Current American law requires all locomotives to carry two flashing headlamps that must be operated when the train is running over or coming up to level crossings. The only type of lamp that fulfills these regulations is xenon strobe. These flashing headlamps are used in conjunction with a main headlamp. It is hoped that it will make level crossings without warning signals or barriers much safer. (14)
The Railway Headlamp in Britain
In Great Britain most of the railway network and every level crossing is gated or appropriately guarded. (15)
The need for a headlamp was simply as a nighttime indication of an incoming train to staff on the permanent way. This was especially for signalmen and railway policemen who, in the early days, hand signaled trains from the track side. The headlamps were small oil lamps that could be fixed onto the front of the locomotive. (16)
Around 1880 railway companies began to use a headlamp code in which positions of headlamps on the locomotive signified the type of train. This enabled signalmen and other staff to identify them. Different companies used different codes. In cases in which there were joint or shared lines this constantly lead to mistakes and often to fatalities. (17)
In 1903 the railway companies and the railway clearing house brought in a universal code of engine headlamps. It also required that all lamps show white light. This code was not completely successful and there were still regional variations in use. The headlamp code only became completely standardized when the railways were nationalized in 1948.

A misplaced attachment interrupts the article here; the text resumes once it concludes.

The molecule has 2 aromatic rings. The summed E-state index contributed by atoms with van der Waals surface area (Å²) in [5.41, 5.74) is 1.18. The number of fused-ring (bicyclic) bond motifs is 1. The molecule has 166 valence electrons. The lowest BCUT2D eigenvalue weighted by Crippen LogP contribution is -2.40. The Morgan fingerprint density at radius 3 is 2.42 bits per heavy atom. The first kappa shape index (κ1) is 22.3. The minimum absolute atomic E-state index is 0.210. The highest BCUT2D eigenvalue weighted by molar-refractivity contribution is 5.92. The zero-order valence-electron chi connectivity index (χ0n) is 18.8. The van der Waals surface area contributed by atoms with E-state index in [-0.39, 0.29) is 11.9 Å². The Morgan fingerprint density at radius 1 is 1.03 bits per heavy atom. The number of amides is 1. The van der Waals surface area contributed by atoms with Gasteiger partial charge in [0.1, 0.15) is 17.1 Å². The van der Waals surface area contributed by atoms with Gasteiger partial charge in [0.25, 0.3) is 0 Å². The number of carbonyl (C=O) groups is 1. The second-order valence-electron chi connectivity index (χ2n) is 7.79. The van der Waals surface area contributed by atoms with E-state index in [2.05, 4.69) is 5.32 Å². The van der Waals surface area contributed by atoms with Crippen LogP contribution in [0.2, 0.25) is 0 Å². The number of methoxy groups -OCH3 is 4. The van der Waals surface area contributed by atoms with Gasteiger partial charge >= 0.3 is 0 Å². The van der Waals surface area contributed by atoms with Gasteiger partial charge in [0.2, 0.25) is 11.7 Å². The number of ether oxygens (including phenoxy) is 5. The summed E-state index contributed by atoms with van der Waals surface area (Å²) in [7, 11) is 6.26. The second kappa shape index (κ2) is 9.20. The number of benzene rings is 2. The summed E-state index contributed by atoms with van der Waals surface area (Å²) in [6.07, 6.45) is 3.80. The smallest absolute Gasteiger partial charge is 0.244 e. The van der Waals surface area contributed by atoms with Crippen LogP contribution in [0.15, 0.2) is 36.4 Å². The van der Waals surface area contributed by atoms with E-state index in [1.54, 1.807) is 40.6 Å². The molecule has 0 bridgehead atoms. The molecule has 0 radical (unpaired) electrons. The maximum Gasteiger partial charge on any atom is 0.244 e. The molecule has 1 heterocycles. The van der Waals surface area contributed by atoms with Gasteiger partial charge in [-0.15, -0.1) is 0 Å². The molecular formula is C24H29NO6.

With the advent of the diesel and electric locomotives the old lamp gave way to electric marker lights serving the same purpose. These have recently been phased out.
Fairly powerful headlights have now appeared on modern motive power in Britain. This is particularly to give line side staff and permanent way workers warning of the approach of a train, in particular the fast modern trains such as the high speed trains.
Ever since the railway locomotive was invented there was a need to operate the railway safely during the hours of darkness, which represents well over one third of the day. Since the first night travel in the 1830s the railway headlamp has taken a variety of forms and has been beset by technical problems. Today, the headlamp is now a mere standard fitting, very much of an afterthought in locomotive design.
The headlamp has been nursed out of its infancy by far-seeing engineers. These engineers had the determination to operate trains at night with a speed and safety equal to that possible in the light of the brightest day.
(1) The Engineer 23 October 1914 p391
(2) “The locomotive headlamp”, Railway Employees Journal, April 1962 pp. 8-9
(4) “Ties”, Southern Railway Employees Journal, February 1962
(5) The Engineer 25 October 1901 p431
(6) Railway World 19 February 1881
(7) The Electrician 2 October 1925 p381
(8) The Electrician 23 September 1910 p975
(9) The Electrician 9 May 1902 p85
(10) The Electrician 26 September 1902 p895
(11) The Electrician 15 November 1912 p208
(12) The Engineer 13 March 1914 p283
(13) “Recommended Lamps for locomotive and passenger car lighting”, Manual of Standards and recommended practices. RP 564 Association of American Railroads 1958 pp. 342 – 343
(14) “Proposed requirement for display of alerting lights by locomotives at public grade crossings”. Federal Railroad Administration, US Department of Transport [RSGC-2, Notice 2] 1979
(15) Tulpin, WA “the Steam Locomotive” p100
(17) The Engineer 6 February 1903 p147
27 February 2007